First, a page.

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Design Innovations Foster Research Breakthroughs

Sunday, January 5, 2014

PSC green roof

The Physical Sciences Complex (PSC) was planned and designed to provide a comfortable, welcoming environment for all CMNS students and faculty, with laboratories that can accommodate the most sensitive scientific experiments.

The building is LEED certified “Silver” and contains various sustainable features including:

  • Underfloor HVAC distribution system in the office areas for more efficient heating and cooling.
  • A sophisticated lighting control system that meets the latest energy code criteria.
  • A ground water reclamation system for the storage and use of water in the building’s sanitation system.
  • A green roof, the first such roof designed on a campus building. This system allows the university to meet the state of Maryland’s new environmental regulations for protecting the Chesapeake Bay.
  • Solar shades act as visors on the exterior of the building and serve as screens on the building’s interior to reduce sun exposure. Vertical fins on the glass provide additional sun protection.

Key PSC Features:

  • A spiral staircase provides easier access between the second and third floors, allowing clear lines of sight between floors, which further promotes collaboration and integration.
  • Public areas around the ellipse and corridor walls on all floors offer writing surfaces for students and researchers to jot down notes and problem solve on whiteboards and chalkboard-painted walls.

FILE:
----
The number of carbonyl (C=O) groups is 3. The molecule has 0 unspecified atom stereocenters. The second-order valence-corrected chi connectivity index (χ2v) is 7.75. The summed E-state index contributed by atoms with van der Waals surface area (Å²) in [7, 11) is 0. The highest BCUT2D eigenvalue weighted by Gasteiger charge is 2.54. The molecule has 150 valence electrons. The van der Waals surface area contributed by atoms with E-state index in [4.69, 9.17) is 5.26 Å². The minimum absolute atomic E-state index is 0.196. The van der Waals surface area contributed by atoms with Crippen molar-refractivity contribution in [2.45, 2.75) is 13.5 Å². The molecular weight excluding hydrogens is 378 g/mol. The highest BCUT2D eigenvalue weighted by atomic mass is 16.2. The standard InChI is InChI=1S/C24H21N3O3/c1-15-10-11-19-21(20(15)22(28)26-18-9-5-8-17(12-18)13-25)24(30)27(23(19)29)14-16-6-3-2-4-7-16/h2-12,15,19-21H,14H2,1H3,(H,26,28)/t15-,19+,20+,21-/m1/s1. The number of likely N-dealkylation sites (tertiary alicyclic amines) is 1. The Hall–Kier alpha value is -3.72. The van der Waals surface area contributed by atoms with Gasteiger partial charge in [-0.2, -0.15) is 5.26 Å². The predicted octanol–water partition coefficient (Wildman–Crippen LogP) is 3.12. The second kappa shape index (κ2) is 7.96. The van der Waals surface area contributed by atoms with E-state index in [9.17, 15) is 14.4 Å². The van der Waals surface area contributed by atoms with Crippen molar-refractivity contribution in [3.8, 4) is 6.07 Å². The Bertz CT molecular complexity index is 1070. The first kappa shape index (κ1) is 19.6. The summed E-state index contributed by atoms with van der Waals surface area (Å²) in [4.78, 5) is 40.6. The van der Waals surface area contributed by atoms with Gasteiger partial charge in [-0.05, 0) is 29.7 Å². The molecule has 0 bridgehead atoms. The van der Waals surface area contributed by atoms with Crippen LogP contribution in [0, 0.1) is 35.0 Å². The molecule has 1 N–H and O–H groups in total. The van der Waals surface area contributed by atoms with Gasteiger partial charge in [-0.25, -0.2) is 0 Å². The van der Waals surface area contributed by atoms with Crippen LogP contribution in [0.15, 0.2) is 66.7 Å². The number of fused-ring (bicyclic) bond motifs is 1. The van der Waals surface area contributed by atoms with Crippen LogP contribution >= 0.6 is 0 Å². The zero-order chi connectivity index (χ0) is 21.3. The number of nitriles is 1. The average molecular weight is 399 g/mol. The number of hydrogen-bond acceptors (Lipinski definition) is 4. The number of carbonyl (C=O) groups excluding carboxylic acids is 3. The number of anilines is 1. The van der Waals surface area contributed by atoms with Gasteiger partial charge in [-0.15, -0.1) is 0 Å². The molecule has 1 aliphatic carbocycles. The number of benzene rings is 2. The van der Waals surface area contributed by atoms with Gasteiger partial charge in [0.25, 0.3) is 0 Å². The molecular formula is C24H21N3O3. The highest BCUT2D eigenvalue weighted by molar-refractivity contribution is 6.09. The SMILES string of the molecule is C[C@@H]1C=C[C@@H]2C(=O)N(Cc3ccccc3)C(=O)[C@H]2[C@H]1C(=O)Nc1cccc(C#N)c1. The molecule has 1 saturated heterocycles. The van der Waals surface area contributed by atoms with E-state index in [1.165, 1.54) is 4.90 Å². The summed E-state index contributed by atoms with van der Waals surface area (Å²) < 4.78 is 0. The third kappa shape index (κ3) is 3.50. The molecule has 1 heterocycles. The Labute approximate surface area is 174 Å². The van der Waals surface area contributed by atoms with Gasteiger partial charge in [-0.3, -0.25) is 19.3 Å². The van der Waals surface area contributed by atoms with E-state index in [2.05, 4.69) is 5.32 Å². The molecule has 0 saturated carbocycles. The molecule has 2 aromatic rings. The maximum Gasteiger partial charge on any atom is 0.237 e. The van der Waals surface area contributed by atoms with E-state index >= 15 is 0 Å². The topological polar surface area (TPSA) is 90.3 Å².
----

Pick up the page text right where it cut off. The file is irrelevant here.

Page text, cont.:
• Faculty offices are separated by “fritted” tempered glass, not cinder block walls, to add to the transparency and open feel of the building without compromising privacy.
  • A specialized redundant air system provides up to nine air exchanges an hour in some labs.
  • All concrete reinforcing bars (rebars) in the lower levels of the building are epoxy coated to prevent radiofrequency (RF) current from running through them. Electrical panels and wiring are shielded to avoid RF and electromagnetic interference.
  • Additional effort was made to reduce the electromagnetic interference created by the movement of elevators. To protect the lower-level laboratories, multiple continuous sheets of silicone iron were applied in layers to the inside walls of the elevator shaft to contain the electromagnetism created by a moving elevator car.
  • To accommodate all types of mechanical equipment, the basement labs include 22-foot ceilings with a 14-foot clearance.
  • Utility corridors line one side of the basement and sub-basement labs with pedestrian corridors on the other side. The utility corridors house pumps, vacuums, gas tanks and electrical panels, providing easy access for researchers to modify lab utility requirements. Many of the building‘s utility systems run through the corridor spaces.